In the Market Report

A Cross To Bear

Vintage Chanel gripoix glass cross pendant

I must confess: I have an affinity for crosses that borders on the obsessive, going back as long as I can remember. And while I recognize and appreciate their obvious religious symbolism, since I am Jewish, it is about spirituality rather than religion; their iconography; and of course aesthetics — namely, their classic lines and innate symmetry. I personally gravitate towards Maltese and Byzantine crosses: specifically, hard to find vintage Chanel gripoix glass cross pendants, and anything from Verdura ( The storied house was established in 1939 by Fulco di Verdura, a Sicilian duke who began his career as Coco Chanel’s head jewelry designer. Verdura’s Byzantine cuffs were sartorial signatures of both Coco Chanel and Diana Vreeland, both of whom literally armored them to their wrists, and they are at the top of my bucket list.

Diana Vreeland wearing her Verdura Byzantine cuffs, photographed by Horst
P. Horst, 1979

In addition to iconic vintage pieces, I must make note of two notable collections, which specialize in bold, unique, statement making cross pendants, and they appeal to me for different reasons. Darren Manes, a talented, painter/artist who has a graduate degree in architecture, creates one of a kind Byzantine and Maltese cross pendants which are punctuated with large stones and are hand crafted from vintage component pieces. They range in price from about $575 to $650 and have the ancient look of something one might unearth during the course of an archaeological dig. They are only available through Sheri Weiss, Sheri’s Vintage Collections, Showplace, 40 West 25th Street, N.Y. 10010, Gallery 30 (; email:

Verdura Maltese cross hinged stone cuffs

In a very different vein is the clean, minimal modern, feminine simplicity of Lisa Jackson’s LJ Cross (, which launched this past February at a cocktail party held at Phoenix Rose, 944 Madison Avenue, where they are sold exclusively. It was hosted by Marcia Mishaan, Patrick McMullan, Marisa Noel Brown, Helen Shifter, and Dayssi Olarte, and among the guests were designers Tory Burch, Nicole Miller, Dennis Basso, and Vera Wang. FYI, Vera and Lisa, who share the same “modern design aesthetic”, have been best friends for over 20 years (she was actually Vera’s interior designer), and Vera is one of Lisa’s biggest fans and supporters.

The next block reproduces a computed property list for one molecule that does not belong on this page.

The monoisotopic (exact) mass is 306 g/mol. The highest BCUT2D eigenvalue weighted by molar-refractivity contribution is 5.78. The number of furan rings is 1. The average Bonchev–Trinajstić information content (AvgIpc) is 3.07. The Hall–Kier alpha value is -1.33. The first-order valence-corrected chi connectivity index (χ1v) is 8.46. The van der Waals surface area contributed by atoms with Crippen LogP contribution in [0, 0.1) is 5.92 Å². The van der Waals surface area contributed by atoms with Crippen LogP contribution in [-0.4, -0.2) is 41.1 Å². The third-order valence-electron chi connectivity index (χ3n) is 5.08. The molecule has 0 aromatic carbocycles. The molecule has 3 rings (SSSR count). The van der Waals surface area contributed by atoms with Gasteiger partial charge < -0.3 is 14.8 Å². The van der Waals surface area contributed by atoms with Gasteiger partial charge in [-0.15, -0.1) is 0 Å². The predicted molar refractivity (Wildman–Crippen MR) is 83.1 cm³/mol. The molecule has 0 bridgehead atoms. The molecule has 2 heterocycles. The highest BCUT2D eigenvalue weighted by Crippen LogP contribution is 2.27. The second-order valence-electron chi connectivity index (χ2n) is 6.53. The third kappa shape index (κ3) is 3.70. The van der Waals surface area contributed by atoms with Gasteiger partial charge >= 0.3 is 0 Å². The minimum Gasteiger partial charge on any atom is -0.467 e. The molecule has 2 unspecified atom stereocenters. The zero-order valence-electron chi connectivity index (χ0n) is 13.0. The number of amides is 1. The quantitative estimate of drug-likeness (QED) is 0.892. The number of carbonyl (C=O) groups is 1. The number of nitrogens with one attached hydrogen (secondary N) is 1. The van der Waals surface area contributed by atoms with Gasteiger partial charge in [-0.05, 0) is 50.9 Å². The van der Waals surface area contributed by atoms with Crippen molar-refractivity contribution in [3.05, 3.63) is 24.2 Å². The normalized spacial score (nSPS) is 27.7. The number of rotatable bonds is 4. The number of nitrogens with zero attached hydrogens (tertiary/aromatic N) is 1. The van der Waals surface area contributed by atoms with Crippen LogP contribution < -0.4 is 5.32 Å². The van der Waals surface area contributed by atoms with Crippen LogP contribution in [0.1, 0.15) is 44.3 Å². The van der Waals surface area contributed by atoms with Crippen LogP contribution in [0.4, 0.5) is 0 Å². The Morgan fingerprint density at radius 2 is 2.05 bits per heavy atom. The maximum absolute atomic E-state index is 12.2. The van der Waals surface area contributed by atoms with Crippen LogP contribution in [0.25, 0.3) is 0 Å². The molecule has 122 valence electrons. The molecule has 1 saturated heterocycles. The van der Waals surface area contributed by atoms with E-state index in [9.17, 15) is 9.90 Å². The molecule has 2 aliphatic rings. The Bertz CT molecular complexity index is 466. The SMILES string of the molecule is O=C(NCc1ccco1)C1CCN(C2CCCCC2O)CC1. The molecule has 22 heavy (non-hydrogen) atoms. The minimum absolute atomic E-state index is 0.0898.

Darren Manes cross pendants

Lisa, who had her own successful design company where she designed furniture, was inspired to do crosses because of her late brother Stephen who “had the chicest style and always wore multiple crosses” and she sees the cross symbol as being “less about religion and more about a peaceful harmony she hopes will unite people”. Fashion forward and innovative, her crosses (which can be described as both girlie and cool) are comprised of 18K white, yellow and rose gold (she especially love diamonds) with prices ranging from $1,200 to $50,000 (depending on the material used and the scale). For more information, contact Tony Lucinacci, Sales Director,, 212 433 1905.

Lisa Jackson attends the Parrish Art Museum
summer gala 2014

In the meantime, Lisa proved that she is in fact, her own best advertisement. She attended the Parrish Art Museum Summer Party in Southampton a few weeks ago and clad in her signature New York minimalistic all black style, her only accessory was her XL Silver Quartz Cross at the Parish necklace (the retail price is $15,000), and it truly stood out. There is no more effective way to show off a great piece than to wear black. Speaking of which, while wearing a beloved accessory should theoretically bring one great pleasure, it’s hard NOT to associate black and crosses, with death and mourning.

“Death Becomes Her A Century of Mourning Attire”
(Courtesy Metropolitan Museum of Art)

And coincidentally, that is precisely the subject of the Metropolitan Museum of Art’s upcoming Costume Institute Exhibition (their first fall installation in 7 years). “Death Becomes Her, A Century of Mourning Attire” October 21, 2014 – February 1, 2015, “will explore the aesthetic development and cultural implications of mourning fashions of the nineteenth and early twentieth centuries”. Organized chronologically from 1815 to 1915, approximately thirty ensembles (including mourning gowns worn by Queen Victoria and Queen Alexandra, many of which are being exhibited for the first time), will reveal the impact of high-fashion standards on the sartorial dictates of bereavement rituals as they evolved over a century.

Given fashion’s ongoing obsession with black and Victoriana, I predict exhibition will be a big hit: let’s face it, many fashion followers who only wear black look as though they are in perpetual mourning.

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Marilyn Kirschner

I am a long time fashion editor with 40+ years of experience. As senior market of Harper's Bazaar for 21 years I met and worked with every major fashion designer in the world and covered all of the collections in Paris, London, Milan and New York. I was responsible for overall content, finding and pulling in the best clothes out there, and for formulating ideas and stories.

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